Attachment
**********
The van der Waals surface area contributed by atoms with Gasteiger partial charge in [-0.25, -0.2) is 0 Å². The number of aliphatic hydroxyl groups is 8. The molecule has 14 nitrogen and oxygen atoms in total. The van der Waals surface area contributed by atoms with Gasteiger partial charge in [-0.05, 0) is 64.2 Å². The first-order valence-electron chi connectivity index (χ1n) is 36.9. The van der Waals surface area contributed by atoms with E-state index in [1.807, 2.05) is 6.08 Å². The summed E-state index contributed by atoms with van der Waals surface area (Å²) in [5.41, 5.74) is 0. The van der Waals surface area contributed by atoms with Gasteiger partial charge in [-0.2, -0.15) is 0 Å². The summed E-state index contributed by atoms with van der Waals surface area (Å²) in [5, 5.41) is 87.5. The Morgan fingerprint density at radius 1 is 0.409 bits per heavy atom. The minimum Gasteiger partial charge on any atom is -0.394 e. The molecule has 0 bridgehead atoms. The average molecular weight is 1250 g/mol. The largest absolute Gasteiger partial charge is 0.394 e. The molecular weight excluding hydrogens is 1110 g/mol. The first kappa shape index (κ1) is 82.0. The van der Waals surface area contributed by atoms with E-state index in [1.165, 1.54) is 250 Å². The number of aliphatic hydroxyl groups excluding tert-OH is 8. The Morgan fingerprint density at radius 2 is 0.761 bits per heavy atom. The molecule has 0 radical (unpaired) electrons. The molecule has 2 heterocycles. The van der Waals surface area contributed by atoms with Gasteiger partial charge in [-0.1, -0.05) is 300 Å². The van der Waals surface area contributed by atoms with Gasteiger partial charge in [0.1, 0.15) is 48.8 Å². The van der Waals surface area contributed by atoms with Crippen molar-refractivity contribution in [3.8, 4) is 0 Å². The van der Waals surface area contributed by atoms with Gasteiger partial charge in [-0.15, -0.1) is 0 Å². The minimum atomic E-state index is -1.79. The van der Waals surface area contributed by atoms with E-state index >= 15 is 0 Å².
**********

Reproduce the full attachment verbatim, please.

The van der Waals surface area contributed by atoms with Gasteiger partial charge in [-0.25, -0.2) is 0 Å². The number of aliphatic hydroxyl groups is 8. The molecule has 14 nitrogen and oxygen atoms in total. The van der Waals surface area contributed by atoms with Gasteiger partial charge in [-0.05, 0) is 64.2 Å². The first-order valence-electron chi connectivity index (χ1n) is 36.9. The van der Waals surface area contributed by atoms with E-state index in [1.807, 2.05) is 6.08 Å². The summed E-state index contributed by atoms with van der Waals surface area (Å²) in [5.41, 5.74) is 0. The van der Waals surface area contributed by atoms with Gasteiger partial charge in [-0.2, -0.15) is 0 Å². The summed E-state index contributed by atoms with van der Waals surface area (Å²) in [5, 5.41) is 87.5. The Morgan fingerprint density at radius 1 is 0.409 bits per heavy atom. The minimum Gasteiger partial charge on any atom is -0.394 e. The molecule has 0 bridgehead atoms. The average molecular weight is 1250 g/mol. The largest absolute Gasteiger partial charge is 0.394 e. The molecular weight excluding hydrogens is 1110 g/mol. The first kappa shape index (κ1) is 82.0. The van der Waals surface area contributed by atoms with E-state index in [1.165, 1.54) is 250 Å². The number of aliphatic hydroxyl groups excluding tert-OH is 8. The Morgan fingerprint density at radius 2 is 0.761 bits per heavy atom. The molecule has 0 radical (unpaired) electrons. The molecule has 2 heterocycles. The van der Waals surface area contributed by atoms with Gasteiger partial charge in [-0.1, -0.05) is 300 Å². The van der Waals surface area contributed by atoms with Gasteiger partial charge in [0.1, 0.15) is 48.8 Å². The van der Waals surface area contributed by atoms with Crippen molar-refractivity contribution in [3.8, 4) is 0 Å². The van der Waals surface area contributed by atoms with Gasteiger partial charge in [-0.15, -0.1) is 0 Å². The minimum atomic E-state index is -1.79. The van der Waals surface area contributed by atoms with E-state index >= 15 is 0 Å².